But then we moved on to our next Italian wonder. And then our next. And then our next. Then, days and days later, we came home and I was bursting with wonders and speaking with a Mario Brothers’ accent. I was able to get to a few posts before the coals cooled, but like Samuel Coleridge’s Kubla Khan, I forgot much of Vatican City.
Mostly these days, I remember a parking lot.
But here are my remaining impressions, such as they are. And my photographs such as they are, as Vatican City is square-inch-to-square-inch wonder, and therefore impossible to focus the camera on any one item with certainty or to realize the full import of what you’re seeing. You just point and shoot and hope. Hope that you get something cool. And that they’re wrong about Hell.
No reason to go into the history of the papal zip code. Actually a big reason. It’s hard to sum up in a couple casual sentences. I just think of it as Catholic HQ, a religious District of Columbia, and that’s as deep as this lay(d)man gets, inaccurate and possibly heretical though it might be. Life’s too short to figure out religious nomenclature, law, and history…unless those religions are right about eternity.
In the Vatican Museums, this series of 50-odd galleries that prove that man can improve on God’s nature, I marveled at sculptures and paintings by the immortals, by Michelangelo, Caravaggio, Raphael, da Vinci, Titian. I marveled like a layman, of course, not because I understood what made those works and those men great, but because I had seen those pieces so many times in books and movies. It was more like meeting a celebrity than seeing art.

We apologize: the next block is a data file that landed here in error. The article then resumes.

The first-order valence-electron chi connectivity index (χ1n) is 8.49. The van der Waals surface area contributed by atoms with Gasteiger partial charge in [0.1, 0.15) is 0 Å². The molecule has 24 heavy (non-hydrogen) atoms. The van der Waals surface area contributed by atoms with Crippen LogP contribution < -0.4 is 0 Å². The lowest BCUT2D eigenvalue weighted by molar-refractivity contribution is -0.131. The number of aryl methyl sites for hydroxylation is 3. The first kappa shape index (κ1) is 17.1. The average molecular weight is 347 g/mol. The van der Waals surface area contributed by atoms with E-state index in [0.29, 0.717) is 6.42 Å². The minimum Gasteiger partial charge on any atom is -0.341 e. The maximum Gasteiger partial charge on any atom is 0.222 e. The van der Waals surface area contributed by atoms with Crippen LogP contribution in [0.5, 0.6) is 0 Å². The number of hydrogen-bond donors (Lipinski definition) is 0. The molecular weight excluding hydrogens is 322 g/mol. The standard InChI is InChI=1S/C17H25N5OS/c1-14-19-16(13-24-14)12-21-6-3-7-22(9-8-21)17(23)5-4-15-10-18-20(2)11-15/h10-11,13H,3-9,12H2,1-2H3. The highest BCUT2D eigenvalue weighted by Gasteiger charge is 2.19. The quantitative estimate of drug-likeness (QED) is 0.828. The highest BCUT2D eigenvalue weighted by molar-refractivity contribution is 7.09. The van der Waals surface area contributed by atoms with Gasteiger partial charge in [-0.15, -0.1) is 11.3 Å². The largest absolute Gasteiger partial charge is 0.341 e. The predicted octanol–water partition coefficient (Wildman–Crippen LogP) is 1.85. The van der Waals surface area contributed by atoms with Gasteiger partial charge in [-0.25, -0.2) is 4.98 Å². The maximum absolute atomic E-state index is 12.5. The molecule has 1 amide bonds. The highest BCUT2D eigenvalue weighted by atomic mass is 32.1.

I have never been in a bigger crowd in such a confined space. It was less shoulder-to-shoulder and more skeleton-to-skeleton. Panic-inducing. I mean, the Vatican was generally crowded (it was a month before Easter), but that room through which Plato and Aristotle forever-discourse was, I don’t know. I just kept wondering if it were possible to walk across the tops of people’s heads like at the end of Crocodile Dundee. But I didn’t have any crocodile-skin boots and I was wary of screaming, “Help! Save me.” It was the Vatican, after all.
|Of course I did.|
It was more a riot experience than one of art appreciation.
But it summed up my Vatican City experience sublimely. It would be a heavenly place if it weren’t for all the people. Much like the big flaw of Heaven itself, I assume.